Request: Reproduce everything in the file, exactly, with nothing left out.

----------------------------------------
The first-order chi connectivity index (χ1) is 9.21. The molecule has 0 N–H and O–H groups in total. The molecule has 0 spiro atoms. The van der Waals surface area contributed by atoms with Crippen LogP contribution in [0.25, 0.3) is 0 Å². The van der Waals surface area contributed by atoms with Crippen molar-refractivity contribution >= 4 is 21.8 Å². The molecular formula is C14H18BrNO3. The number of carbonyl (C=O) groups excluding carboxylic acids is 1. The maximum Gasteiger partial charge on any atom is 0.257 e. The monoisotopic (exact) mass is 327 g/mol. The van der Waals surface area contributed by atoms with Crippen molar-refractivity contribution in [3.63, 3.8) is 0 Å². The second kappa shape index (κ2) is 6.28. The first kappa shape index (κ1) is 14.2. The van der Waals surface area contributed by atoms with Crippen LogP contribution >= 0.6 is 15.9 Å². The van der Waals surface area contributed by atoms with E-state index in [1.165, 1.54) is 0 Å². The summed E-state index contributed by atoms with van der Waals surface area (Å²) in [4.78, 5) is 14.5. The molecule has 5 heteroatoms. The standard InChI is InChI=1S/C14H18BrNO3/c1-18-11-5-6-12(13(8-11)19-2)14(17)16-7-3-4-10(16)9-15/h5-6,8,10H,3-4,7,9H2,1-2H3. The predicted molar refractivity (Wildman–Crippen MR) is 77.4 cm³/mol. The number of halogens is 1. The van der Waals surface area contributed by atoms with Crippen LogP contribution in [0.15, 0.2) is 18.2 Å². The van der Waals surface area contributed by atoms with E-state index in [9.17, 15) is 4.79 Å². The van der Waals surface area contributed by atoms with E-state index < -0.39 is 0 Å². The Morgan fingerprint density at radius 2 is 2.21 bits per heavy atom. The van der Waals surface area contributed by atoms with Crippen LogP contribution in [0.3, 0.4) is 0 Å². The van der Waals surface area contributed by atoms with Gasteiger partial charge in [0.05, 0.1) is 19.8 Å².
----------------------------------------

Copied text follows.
The first-order chi connectivity index (χ1) is 9.21. The molecule has 0 N–H and O–H groups in total. The molecule has 0 spiro atoms. The van der Waals surface area contributed by atoms with Crippen LogP contribution in [0.25, 0.3) is 0 Å². The van der Waals surface area contributed by atoms with Crippen molar-refractivity contribution >= 4 is 21.8 Å². The molecular formula is C14H18BrNO3. The number of carbonyl (C=O) groups excluding carboxylic acids is 1. The maximum Gasteiger partial charge on any atom is 0.257 e. The monoisotopic (exact) mass is 327 g/mol. The van der Waals surface area contributed by atoms with Crippen molar-refractivity contribution in [3.63, 3.8) is 0 Å². The second kappa shape index (κ2) is 6.28. The first kappa shape index (κ1) is 14.2. The van der Waals surface area contributed by atoms with Crippen LogP contribution >= 0.6 is 15.9 Å². The van der Waals surface area contributed by atoms with E-state index in [1.165, 1.54) is 0 Å². The summed E-state index contributed by atoms with van der Waals surface area (Å²) in [4.78, 5) is 14.5. The molecule has 5 heteroatoms. The standard InChI is InChI=1S/C14H18BrNO3/c1-18-11-5-6-12(13(8-11)19-2)14(17)16-7-3-4-10(16)9-15/h5-6,8,10H,3-4,7,9H2,1-2H3. The predicted molar refractivity (Wildman–Crippen MR) is 77.4 cm³/mol. The number of halogens is 1. The van der Waals surface area contributed by atoms with Crippen LogP contribution in [0.15, 0.2) is 18.2 Å². The van der Waals surface area contributed by atoms with E-state index in [9.17, 15) is 4.79 Å². The van der Waals surface area contributed by atoms with E-state index < -0.39 is 0 Å². The Morgan fingerprint density at radius 2 is 2.21 bits per heavy atom. The van der Waals surface area contributed by atoms with Crippen LogP contribution in [0.3, 0.4) is 0 Å². The van der Waals surface area contributed by atoms with Gasteiger partial charge in [0.05, 0.1) is 19.8 Å².